Toni Morrison: 1931-2019



As I’m sure everyone is aware by now, the great Toni Morrison died yesterday at the age of 88.  She was the first (and only) African American woman to win the Nobel Prize in Literature and the first American to do so since John Steinbeck.  More than the prizes, she was an utterly transforming voice in contemporary literature.

I’m not going to pretend to recap her incredible accomplishments, as the media is already doing so.  If you’re interested in getting the details of her extraordinary career, check out these pieces in The New York Times and Washington Post.  I’m writing this little piece because I feel I owe it to a writer who transformed my view of the world.

I grew up as a white Southerner under a system that is best described as apartheid: “Whites only” drinking fountains; “White” and “Colored” restrooms; and restaurants and diners that legally refused to serve Black Americans simply because they were Black, to mention only a few things.  I attended public schools that Black children could not attend.  I did not sit in a classroom with an African American student until I was sixteen, when one incredibly brave kid exercised her legal right to attend an all White school and dared, actually dared, to enroll in a Latin class intended to prepare my home town’s elite White kids for admission to the local, and still segregated, state university (our governor, a soul mate and harbinger of the current occupant of the White House, was busily fomenting racial hatred and division by blocking the admission of Black students to its hallowed halls)  The American history I had been taught was that the Civil War was a tragic misunderstanding over states’ rights; that slavery, while “regrettable,” wasn’t really that bad; that the Ku Klux Klan’s tactics may have been a little extreme, but its violence was an understandable response of Confederate veterans deprived of their citizenship; and that Reconstruction’s insistence on Black participation in the political process was an unmitigated evil.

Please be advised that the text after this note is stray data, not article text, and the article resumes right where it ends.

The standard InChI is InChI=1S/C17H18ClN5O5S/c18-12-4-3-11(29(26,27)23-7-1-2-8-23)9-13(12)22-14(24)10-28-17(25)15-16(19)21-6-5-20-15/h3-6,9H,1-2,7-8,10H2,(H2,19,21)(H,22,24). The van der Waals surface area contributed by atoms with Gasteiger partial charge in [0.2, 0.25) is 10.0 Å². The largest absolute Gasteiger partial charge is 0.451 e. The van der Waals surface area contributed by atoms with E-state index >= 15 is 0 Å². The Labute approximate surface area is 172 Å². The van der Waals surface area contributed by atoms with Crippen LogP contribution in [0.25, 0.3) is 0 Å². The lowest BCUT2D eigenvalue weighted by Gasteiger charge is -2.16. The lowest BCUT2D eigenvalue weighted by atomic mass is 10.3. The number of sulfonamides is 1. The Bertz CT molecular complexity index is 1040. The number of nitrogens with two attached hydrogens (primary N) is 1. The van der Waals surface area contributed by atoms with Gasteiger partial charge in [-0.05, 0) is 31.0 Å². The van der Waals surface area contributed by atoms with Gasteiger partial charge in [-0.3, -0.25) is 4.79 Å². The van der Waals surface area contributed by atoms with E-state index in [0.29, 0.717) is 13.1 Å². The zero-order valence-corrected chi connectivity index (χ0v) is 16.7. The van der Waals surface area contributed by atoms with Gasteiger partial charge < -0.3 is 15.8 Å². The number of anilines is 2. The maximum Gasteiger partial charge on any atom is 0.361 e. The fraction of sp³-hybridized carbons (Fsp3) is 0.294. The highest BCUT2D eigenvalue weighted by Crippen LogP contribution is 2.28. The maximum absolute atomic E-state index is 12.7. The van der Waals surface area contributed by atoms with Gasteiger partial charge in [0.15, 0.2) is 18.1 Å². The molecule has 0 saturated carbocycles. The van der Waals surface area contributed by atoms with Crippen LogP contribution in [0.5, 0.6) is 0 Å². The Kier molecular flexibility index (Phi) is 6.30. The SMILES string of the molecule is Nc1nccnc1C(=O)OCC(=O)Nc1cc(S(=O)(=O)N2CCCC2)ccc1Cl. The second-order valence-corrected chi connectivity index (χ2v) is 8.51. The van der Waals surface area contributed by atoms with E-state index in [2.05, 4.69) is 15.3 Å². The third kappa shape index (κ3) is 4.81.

Although I grew up in a system that privileged all Whites over all African Americans, unlike many White southerners I never deluded myself that all Whites were equal; I could see for myself that kids descended from the landed gentry and former plantation owners were  treated with much more respect and consideration than kids from poor backgrounds.  My South wasn’t the Tara Plantation or cotillion balls of Gone With the Wind; it was the hardscrabble south of Norma Rae, of generations of coal miners and sharecroppers and “poor White trash,” of people who died young from malnutrition and overwork, of incredibly bright men and women who could barely read and write because the South they lived in saw no need for them to be educated.  My own mother picked cotton when she was a child (from “can’t see to can’t see”  —  daylight to dusk, for you non-Southerners) and I grew up hearing tales of how frightened she was of the overseer who would ride his horse around the fields and how often she and the others were cheated when the cotton was weighed at the end of the day.  I also knew that for a portion of her adult life my mother was “legally” barred from voting because she was unable to pay the poll tax that kept so many poor Whites, as well as African Americans, from participating in elections.